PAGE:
The Federal Reserve just released its August Beige Book, which summarizes economic activity in the central bank’s twelve districts. The summary was positive, if somewhat underwhelming. The Beige Book plays an important role in the Fed’s discussions on monetary policy, including with respect to interest rates. Positive reports from the Beige Book support higher interest rates, while negative reports support lower interest rates.
Because low interest rates are a primary driver of mergers and acquisitions in senior housing, the doves at the Fed are likely to use the August Beige Book to support keeping interest rates low for now. Continued low rates should lead to more M&A activity in the senior housing sector during the third quarter. While interest rates remain low, senior housing providers and investors seeking capital to refinance debt or acquire additional senior housing assets should contact Cambridge Realty Capital to learn more about the various financing options it offers for a range of senior housing transactions.
Details from the Beige Book
According to the Beige Book, the economy grew slightly in most Districts: the Atlanta, Philadelphia, St. Louis, and Kansas City regions all reported modest growth, while New York, Cleveland, Chicago, Dallas, Minneapolis, and San Francisco reported moderate growth. With respect to most Districts, some growth resulted from slight to moderate increases in consumer spending. Yet consumer spending appeared to wane in Cleveland and Richmond, while consumer confidence was decidedly mixed in New York.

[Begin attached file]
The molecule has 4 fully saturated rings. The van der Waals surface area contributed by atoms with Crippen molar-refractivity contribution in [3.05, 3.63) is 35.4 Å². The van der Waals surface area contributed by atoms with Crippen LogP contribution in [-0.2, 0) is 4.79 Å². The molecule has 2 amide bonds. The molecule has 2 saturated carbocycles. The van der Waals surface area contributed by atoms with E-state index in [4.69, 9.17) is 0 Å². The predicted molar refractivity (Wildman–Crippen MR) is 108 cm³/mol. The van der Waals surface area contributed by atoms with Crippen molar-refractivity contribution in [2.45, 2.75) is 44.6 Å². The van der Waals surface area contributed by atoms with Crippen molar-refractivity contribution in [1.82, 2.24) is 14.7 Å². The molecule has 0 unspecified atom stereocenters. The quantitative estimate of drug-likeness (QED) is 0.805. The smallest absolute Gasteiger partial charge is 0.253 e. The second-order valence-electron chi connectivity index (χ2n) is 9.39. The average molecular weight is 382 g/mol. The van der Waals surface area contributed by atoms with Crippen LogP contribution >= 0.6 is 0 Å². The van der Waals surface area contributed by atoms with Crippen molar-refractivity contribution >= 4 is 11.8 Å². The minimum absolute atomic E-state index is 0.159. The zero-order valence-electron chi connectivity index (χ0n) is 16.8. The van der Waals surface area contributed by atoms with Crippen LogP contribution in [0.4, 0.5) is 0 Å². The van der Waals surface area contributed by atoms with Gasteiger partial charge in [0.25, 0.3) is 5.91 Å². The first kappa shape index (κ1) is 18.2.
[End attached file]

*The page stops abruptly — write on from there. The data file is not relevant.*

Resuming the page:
In addition to ebbing consumer spending in Cleveland, Richmond, and New York, some real estate and construction information submitted by the Districts is also troubling. While no District reported a decline in overall nonresidential real estate activity, only a slight majority reported growth in the sector, with St. Louis and New York describing activity as mixed.
In a positive sign for the economy, the Districts reported improved banking activity as loan volumes picked up, particularly in San Francisco and Chicago. In another good sign, demand for business credit also grew in most Districts, with commercial and industrial lending picking up in Cleveland, New York, Chicago, Richmond, Dallas, and St. Louis. Commercial real estate lending picked up in New York, Cleveland, Chicago, Richmond, and San Francisco.
With respect to those categories with the largest impact on inflation, most Districts reported little change in employee wages and prices for raw materials. This is important because slow wage and price growth help keep inflation in check, and negate the argument put forth by hawkish Federal Reserve officials that the Fed should raise interest rates to combat the threat of inflation.
After the Commerce Department reported four percent economic growth during the second quarter, some economists speculated that the Federal Reserve would move up its timetable for increasing interest rates. The recent disappointing jobs report and the latest Beige Book will likely dampen such talk, and most economists still expect the Federal Reserve to raise interest rates sometime during the middle of next year. Before that happens, senior housing participants seeking financing for various transactions should contact Cambridge Realty Capital to learn more about the many different financing options it offers.